Hockey can be a game that takes a lifetime to master. And defenseman often have a much longer path to becoming full-time NHL players than their counterparts at forward – just ask former Los Angeles King Rob Scuderi. A New York native, Scuderi didn’t become a regular NHLer until he was 27 years old.
You never know, it all just comes together at some point.
Now in his sixth professional season, Monarchs defenseman Andrew Bodnarchuk appears to have heard that proverbial click go off in his head.
A fifth-round pick by the Boston at the 2008 NHL Entry Draft, Bodnarchuk played for three seasons with the Halifax Mooseheads before turning professional with the Providence Bruins. After four seasons of professional hockey in the AHL, including a five game stint in the NHL, Boston decided not to re-sign the defenseman.
Once a free agent, Dean Lombardi signed the Alberta native in July of 2012.
Bodnarchuk went on to play well enough with the Monarchs last season to earn a two-year extension from the Kings’ GM over the summer. Then, heading into this season, the Moosehead alum would be looked at to help stabilize a Manchester defense that had three rookies on the opening day roster.
To date, Bodnarchuk has not only met expectations placed upon him, but he’s exceeded in many areas.
The biggest improvement in his game has come in the offensive zone. Bodnarchuk set a career high as a pro with 20 points last season. Through 38 games thus far this year, he’s recorded 18 points – including five goals, which ties his career high.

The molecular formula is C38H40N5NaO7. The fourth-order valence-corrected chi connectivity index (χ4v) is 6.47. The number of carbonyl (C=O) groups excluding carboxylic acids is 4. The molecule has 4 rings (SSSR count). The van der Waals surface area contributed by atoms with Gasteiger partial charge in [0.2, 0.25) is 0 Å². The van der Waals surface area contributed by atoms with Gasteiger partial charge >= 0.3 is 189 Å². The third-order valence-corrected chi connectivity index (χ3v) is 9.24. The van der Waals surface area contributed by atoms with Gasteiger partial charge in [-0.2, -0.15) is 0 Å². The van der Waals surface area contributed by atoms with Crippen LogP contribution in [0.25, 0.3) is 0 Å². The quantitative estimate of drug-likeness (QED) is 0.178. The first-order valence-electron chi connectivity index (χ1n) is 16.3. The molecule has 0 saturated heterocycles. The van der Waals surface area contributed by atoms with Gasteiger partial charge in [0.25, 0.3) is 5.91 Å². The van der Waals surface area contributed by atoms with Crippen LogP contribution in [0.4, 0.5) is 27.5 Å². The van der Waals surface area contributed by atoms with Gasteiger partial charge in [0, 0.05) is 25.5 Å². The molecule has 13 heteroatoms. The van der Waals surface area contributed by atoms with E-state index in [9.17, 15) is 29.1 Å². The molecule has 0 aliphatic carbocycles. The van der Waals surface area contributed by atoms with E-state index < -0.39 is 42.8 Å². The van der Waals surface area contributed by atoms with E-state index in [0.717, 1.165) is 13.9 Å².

Bodnarchuk reads the plays extremely well in the offensive zone. He makes smart, calculated pinches, carries the puck at the right times, and runs the point for the Monarchs power play – where he boasts a heavy slap shot. As discussed by coach Mark Morris at the beginning of the year, Manchester lacked offensive-defenseman after David Kolomatis left in free agency and Nick Deslauriers was moved to forward. Bodnarchuk has helped fill the void and successfully contributed offensively all season.
“I think over my career, I’ve prided myself on my defensive game before my offensive game and I’ve always taken pride in more of a shutdown role,” he said. “But as you grow as a player, the offensive side comes with experience and knowing when to jump in to the play, or when to shoot the puck, or seeing plays develop and I think this year that’s definitely something that I’m seeing a lot more.”
Though some players may sacrifice aspects of their defensive game to score more points, this isn’t the case with Bodnarchuk. While he’s nearly matched his point totals in under half the games played, he’s also been a member of the most consistent defensive pairing, typically playing alongside Vincent LoVerde.
In the defensive zone, Bodnarchuk relies on superior positioning to shut down opposing teams. On top of this, the former Bruin brings a physical presence to his game. LoVerde and Bodnarchuk have been successful all year in limiting quality opportunities, particularly those coming from the slot, making life easier for Martin Jones and JF Berube in goal. In fact, his defensive efforts have been so strong that he now sits atop the AHL with a +25 rating.
While Bodnarchuk may find himself caught in a logjam of quality defenders throughout the entire Kings organization, he’s done everything and more to stand out amongst the crowd.
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